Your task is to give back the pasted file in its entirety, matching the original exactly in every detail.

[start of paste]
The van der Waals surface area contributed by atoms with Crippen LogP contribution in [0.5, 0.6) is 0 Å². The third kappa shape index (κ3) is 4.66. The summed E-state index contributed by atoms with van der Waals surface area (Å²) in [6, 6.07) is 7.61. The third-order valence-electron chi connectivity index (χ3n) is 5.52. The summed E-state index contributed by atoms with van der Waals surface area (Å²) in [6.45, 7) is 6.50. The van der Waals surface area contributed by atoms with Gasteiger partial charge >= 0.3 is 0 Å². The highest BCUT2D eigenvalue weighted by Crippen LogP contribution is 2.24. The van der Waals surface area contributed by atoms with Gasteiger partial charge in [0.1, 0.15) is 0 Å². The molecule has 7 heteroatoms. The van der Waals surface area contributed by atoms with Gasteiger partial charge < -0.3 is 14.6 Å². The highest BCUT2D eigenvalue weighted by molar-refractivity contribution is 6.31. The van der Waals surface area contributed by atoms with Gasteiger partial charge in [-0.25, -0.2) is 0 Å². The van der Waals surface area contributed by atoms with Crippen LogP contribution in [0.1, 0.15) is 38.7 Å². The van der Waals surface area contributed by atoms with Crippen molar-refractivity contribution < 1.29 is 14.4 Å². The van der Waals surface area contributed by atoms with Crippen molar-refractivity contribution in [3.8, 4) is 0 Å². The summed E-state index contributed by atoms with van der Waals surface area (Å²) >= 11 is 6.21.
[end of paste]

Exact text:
The van der Waals surface area contributed by atoms with Crippen LogP contribution in [0.5, 0.6) is 0 Å². The third kappa shape index (κ3) is 4.66. The summed E-state index contributed by atoms with van der Waals surface area (Å²) in [6, 6.07) is 7.61. The third-order valence-electron chi connectivity index (χ3n) is 5.52. The summed E-state index contributed by atoms with van der Waals surface area (Å²) in [6.45, 7) is 6.50. The van der Waals surface area contributed by atoms with Gasteiger partial charge >= 0.3 is 0 Å². The highest BCUT2D eigenvalue weighted by Crippen LogP contribution is 2.24. The van der Waals surface area contributed by atoms with Gasteiger partial charge in [0.1, 0.15) is 0 Å². The molecule has 7 heteroatoms. The van der Waals surface area contributed by atoms with Gasteiger partial charge < -0.3 is 14.6 Å². The highest BCUT2D eigenvalue weighted by molar-refractivity contribution is 6.31. The van der Waals surface area contributed by atoms with Gasteiger partial charge in [-0.25, -0.2) is 0 Å². The van der Waals surface area contributed by atoms with Crippen LogP contribution in [0.1, 0.15) is 38.7 Å². The van der Waals surface area contributed by atoms with Crippen molar-refractivity contribution < 1.29 is 14.4 Å². The van der Waals surface area contributed by atoms with Crippen molar-refractivity contribution in [3.8, 4) is 0 Å². The summed E-state index contributed by atoms with van der Waals surface area (Å²) >= 11 is 6.21.